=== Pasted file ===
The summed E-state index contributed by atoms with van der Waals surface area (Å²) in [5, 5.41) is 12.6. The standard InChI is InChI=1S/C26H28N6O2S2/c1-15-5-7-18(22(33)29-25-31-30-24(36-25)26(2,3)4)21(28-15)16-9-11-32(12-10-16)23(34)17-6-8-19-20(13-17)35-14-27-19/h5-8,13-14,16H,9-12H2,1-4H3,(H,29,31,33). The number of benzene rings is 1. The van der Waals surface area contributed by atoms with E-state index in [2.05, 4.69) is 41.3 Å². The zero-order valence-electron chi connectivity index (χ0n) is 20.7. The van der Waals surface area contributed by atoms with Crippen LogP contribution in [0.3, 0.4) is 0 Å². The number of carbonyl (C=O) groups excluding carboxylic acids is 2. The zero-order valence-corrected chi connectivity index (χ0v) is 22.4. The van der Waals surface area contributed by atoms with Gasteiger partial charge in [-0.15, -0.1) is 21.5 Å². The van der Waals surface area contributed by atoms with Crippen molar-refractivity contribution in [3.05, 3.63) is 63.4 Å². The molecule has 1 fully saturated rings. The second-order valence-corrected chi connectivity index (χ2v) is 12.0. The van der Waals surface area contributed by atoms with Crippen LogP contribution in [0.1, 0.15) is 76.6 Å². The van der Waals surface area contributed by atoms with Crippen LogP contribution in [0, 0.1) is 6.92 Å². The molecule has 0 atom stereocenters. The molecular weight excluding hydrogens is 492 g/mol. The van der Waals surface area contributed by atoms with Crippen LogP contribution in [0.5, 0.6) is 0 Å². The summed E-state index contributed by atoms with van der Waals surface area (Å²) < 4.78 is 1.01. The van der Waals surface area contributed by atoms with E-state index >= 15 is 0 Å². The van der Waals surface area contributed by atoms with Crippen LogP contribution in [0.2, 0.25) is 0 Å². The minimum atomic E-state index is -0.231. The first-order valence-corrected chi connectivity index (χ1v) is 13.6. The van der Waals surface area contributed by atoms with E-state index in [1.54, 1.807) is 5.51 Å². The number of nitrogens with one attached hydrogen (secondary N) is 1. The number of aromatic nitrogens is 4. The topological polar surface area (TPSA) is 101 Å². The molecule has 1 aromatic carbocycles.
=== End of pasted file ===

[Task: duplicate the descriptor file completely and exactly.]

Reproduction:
The summed E-state index contributed by atoms with van der Waals surface area (Å²) in [5, 5.41) is 12.6. The standard InChI is InChI=1S/C26H28N6O2S2/c1-15-5-7-18(22(33)29-25-31-30-24(36-25)26(2,3)4)21(28-15)16-9-11-32(12-10-16)23(34)17-6-8-19-20(13-17)35-14-27-19/h5-8,13-14,16H,9-12H2,1-4H3,(H,29,31,33). The number of benzene rings is 1. The van der Waals surface area contributed by atoms with E-state index in [2.05, 4.69) is 41.3 Å². The zero-order valence-electron chi connectivity index (χ0n) is 20.7. The van der Waals surface area contributed by atoms with Crippen LogP contribution in [0.3, 0.4) is 0 Å². The number of carbonyl (C=O) groups excluding carboxylic acids is 2. The zero-order valence-corrected chi connectivity index (χ0v) is 22.4. The van der Waals surface area contributed by atoms with Gasteiger partial charge in [-0.15, -0.1) is 21.5 Å². The van der Waals surface area contributed by atoms with Crippen molar-refractivity contribution in [3.05, 3.63) is 63.4 Å². The molecule has 1 fully saturated rings. The second-order valence-corrected chi connectivity index (χ2v) is 12.0. The van der Waals surface area contributed by atoms with Crippen LogP contribution in [0.1, 0.15) is 76.6 Å². The van der Waals surface area contributed by atoms with Crippen LogP contribution in [0, 0.1) is 6.92 Å². The molecule has 0 atom stereocenters. The molecular weight excluding hydrogens is 492 g/mol. The van der Waals surface area contributed by atoms with Crippen LogP contribution in [0.5, 0.6) is 0 Å². The summed E-state index contributed by atoms with van der Waals surface area (Å²) < 4.78 is 1.01. The van der Waals surface area contributed by atoms with E-state index >= 15 is 0 Å². The van der Waals surface area contributed by atoms with Crippen LogP contribution in [0.2, 0.25) is 0 Å². The minimum atomic E-state index is -0.231. The first-order valence-corrected chi connectivity index (χ1v) is 13.6. The van der Waals surface area contributed by atoms with E-state index in [1.54, 1.807) is 5.51 Å². The number of nitrogens with one attached hydrogen (secondary N) is 1. The number of aromatic nitrogens is 4. The topological polar surface area (TPSA) is 101 Å². The molecule has 1 aromatic carbocycles.